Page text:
“Every continent, every country (in the northern hemisphere), it seems can be divided between a southern, more relaxed and laid back part of the country, a the northern, which is more serious.”
Now it is time to encounter a different part of Asia. We are leaving the south and heading north, to Korea. When we arrive in Seoul it late in the evening – and with a temperature of -18°C and a wind blowing it comes as a bit of a shock for us! This is one of the largest cities in the world, and was the site of the 1988 Olympics.
“The most beautiful view of Seoul is to be had from the tower in the city centre: from there you get an idea of the layout of the whole city. “
We wake up to the sound of ‘cabin crew prepare for landing’ – the landing this time being in Buenos Aires. We had planned our route in South America very carefully and for this first step we have reserved a hotel.
Then on to Osaka, in Japan; again we found a cheap place to eat, and I can tell that it is a myth that Japan is astronomically expensive. After visiting the temple, it was time for a ‘revolving sushi’ – a restaurant with a conveyor belt that moves past all the tables so that you can grab whatever takes your fancy – and then pay only 1 euro for each plate. Between us we managed about 60 plates of food! Osaka, as the second largest city in Japan, is generally a busy place but the streets seemed surprisingly quiet during business hours. Coming from a place where drinking a sociable coffee during the day is so normal this seemed very strange!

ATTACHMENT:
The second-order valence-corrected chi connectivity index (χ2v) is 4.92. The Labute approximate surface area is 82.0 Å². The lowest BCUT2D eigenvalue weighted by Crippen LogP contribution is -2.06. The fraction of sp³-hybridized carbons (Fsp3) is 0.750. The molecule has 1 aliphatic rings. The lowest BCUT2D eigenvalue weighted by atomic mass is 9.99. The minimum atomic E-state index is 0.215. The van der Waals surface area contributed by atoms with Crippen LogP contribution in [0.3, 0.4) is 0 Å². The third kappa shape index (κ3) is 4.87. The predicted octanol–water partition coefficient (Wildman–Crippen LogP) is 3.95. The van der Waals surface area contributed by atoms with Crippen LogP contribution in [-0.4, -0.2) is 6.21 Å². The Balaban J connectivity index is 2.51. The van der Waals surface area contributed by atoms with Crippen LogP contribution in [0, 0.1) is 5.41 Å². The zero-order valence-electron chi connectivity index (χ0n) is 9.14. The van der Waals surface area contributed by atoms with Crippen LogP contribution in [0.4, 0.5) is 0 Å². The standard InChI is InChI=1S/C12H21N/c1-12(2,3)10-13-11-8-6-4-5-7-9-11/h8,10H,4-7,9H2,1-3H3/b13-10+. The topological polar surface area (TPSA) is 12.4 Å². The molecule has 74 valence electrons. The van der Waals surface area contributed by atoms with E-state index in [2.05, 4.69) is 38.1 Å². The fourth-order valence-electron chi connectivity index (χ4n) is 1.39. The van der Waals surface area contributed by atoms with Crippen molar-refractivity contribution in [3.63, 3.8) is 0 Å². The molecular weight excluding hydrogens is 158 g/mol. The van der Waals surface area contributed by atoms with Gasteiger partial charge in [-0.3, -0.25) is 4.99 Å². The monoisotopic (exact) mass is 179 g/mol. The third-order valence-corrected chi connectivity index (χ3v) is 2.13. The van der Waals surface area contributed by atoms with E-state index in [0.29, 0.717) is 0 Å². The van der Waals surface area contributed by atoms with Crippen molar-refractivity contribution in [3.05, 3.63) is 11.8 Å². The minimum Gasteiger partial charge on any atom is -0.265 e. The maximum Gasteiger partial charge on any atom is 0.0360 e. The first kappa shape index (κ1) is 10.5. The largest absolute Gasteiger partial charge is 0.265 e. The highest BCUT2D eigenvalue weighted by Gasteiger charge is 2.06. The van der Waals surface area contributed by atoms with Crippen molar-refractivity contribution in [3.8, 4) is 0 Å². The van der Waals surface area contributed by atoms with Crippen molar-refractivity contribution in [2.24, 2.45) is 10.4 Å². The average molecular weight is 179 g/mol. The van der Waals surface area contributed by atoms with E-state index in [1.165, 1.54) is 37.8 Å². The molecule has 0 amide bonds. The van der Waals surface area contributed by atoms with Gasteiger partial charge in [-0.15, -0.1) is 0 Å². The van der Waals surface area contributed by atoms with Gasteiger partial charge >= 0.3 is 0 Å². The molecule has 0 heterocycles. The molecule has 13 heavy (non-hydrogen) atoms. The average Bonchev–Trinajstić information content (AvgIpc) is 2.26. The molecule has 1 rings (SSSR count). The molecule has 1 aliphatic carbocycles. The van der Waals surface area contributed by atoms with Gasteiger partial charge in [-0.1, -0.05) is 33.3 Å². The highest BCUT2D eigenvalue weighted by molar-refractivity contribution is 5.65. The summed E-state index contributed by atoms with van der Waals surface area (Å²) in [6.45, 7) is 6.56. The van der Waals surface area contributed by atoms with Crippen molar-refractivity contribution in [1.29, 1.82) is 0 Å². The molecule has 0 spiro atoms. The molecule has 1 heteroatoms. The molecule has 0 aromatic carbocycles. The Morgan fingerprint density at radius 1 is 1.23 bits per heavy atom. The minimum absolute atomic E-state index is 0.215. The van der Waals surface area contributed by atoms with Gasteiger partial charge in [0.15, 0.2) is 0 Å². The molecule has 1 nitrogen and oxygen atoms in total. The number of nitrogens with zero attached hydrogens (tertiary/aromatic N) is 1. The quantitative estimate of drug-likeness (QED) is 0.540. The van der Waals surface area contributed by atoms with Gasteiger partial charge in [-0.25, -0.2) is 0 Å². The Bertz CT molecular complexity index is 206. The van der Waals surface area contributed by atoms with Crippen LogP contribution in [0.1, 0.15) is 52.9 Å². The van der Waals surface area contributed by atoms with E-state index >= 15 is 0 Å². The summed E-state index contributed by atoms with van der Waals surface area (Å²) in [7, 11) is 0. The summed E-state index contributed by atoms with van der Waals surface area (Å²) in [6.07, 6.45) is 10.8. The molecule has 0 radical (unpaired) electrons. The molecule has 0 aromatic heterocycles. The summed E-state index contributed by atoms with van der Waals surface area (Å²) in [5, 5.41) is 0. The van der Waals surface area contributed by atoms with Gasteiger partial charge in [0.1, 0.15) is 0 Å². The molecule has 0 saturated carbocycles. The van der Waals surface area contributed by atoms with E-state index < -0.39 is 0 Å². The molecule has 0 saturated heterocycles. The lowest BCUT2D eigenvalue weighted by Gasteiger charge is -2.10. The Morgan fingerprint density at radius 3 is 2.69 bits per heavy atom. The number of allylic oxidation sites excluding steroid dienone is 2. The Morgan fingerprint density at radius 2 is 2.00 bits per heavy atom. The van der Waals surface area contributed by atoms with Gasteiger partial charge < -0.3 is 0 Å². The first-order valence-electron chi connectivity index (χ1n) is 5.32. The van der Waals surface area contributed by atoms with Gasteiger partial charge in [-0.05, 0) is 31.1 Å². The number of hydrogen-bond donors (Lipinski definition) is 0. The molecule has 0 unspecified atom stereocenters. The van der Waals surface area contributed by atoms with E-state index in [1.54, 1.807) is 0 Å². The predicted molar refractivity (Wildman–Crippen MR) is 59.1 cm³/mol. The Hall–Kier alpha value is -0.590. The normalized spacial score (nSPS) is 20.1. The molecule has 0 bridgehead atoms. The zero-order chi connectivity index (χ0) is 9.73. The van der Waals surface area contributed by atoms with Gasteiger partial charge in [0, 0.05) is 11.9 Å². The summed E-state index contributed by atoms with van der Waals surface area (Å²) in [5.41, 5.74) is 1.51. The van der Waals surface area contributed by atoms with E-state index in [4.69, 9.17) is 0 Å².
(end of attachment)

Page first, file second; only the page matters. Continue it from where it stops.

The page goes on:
Not far from Osaka are two of what were once major cities of Japan, Kyoto and Nara. If you want to see traditional Japan these are two places where you can get to know the culture and tradition of this nation. There are Buddhist and Shinto temples away from the city: both what I would call very zen places. Everywhere in Japan is very well connected and delays are rare. The Japanese are very cheerful people and always willing to offer you assistance when you need it. They always thank you for coming to Japan, ‘the land of the rising sun’. Hong Kong is the city with the most skyscrapers in the world – and with people who seem constantly preoccupied with their cell phone… after a while this can it becomes annoying when yet again someone collides with you as you walk down the street! Another thing you can’t help noticing: a habit people have of loudly burping as you pass! Strange! It is another reminder of the many cultural differences between Asia and Croatia.
I have yet to find a city that will compare with Dubrovnik, a street to rival the Stradun – but I will keep looking!
Ivan Vuković, travel writer
Read more at www.godubrovnik.com
Have a look at the other posts from my travel blog
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